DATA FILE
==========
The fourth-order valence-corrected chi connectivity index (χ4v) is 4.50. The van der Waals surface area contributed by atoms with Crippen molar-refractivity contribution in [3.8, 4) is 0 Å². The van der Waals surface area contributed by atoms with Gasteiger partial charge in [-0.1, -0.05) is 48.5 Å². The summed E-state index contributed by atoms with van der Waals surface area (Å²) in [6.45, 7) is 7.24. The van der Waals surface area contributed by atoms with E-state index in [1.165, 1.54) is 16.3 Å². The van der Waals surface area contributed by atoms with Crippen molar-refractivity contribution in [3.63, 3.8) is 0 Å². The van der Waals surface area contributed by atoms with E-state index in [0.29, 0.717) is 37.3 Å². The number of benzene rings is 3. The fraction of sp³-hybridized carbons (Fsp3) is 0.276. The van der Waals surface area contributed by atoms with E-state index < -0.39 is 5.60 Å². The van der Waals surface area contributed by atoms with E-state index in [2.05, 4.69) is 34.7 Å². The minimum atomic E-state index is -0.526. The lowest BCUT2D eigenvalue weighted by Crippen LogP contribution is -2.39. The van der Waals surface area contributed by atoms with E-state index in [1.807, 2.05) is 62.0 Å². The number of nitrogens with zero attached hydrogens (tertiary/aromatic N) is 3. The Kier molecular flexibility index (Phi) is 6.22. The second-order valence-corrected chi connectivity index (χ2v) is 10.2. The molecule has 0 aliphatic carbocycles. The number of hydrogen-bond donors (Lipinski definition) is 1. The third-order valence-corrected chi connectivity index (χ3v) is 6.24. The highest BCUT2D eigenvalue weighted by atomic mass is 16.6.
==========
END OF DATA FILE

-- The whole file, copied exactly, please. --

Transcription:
The fourth-order valence-corrected chi connectivity index (χ4v) is 4.50. The van der Waals surface area contributed by atoms with Crippen molar-refractivity contribution in [3.8, 4) is 0 Å². The van der Waals surface area contributed by atoms with Gasteiger partial charge in [-0.1, -0.05) is 48.5 Å². The summed E-state index contributed by atoms with van der Waals surface area (Å²) in [6.45, 7) is 7.24. The van der Waals surface area contributed by atoms with E-state index in [1.165, 1.54) is 16.3 Å². The van der Waals surface area contributed by atoms with Crippen molar-refractivity contribution in [3.63, 3.8) is 0 Å². The van der Waals surface area contributed by atoms with E-state index in [0.29, 0.717) is 37.3 Å². The number of benzene rings is 3. The fraction of sp³-hybridized carbons (Fsp3) is 0.276. The van der Waals surface area contributed by atoms with E-state index < -0.39 is 5.60 Å². The van der Waals surface area contributed by atoms with E-state index in [2.05, 4.69) is 34.7 Å². The minimum atomic E-state index is -0.526. The lowest BCUT2D eigenvalue weighted by Crippen LogP contribution is -2.39. The van der Waals surface area contributed by atoms with E-state index in [1.807, 2.05) is 62.0 Å². The number of nitrogens with zero attached hydrogens (tertiary/aromatic N) is 3. The Kier molecular flexibility index (Phi) is 6.22. The second-order valence-corrected chi connectivity index (χ2v) is 10.2. The molecule has 0 aliphatic carbocycles. The number of hydrogen-bond donors (Lipinski definition) is 1. The third-order valence-corrected chi connectivity index (χ3v) is 6.24. The highest BCUT2D eigenvalue weighted by atomic mass is 16.6.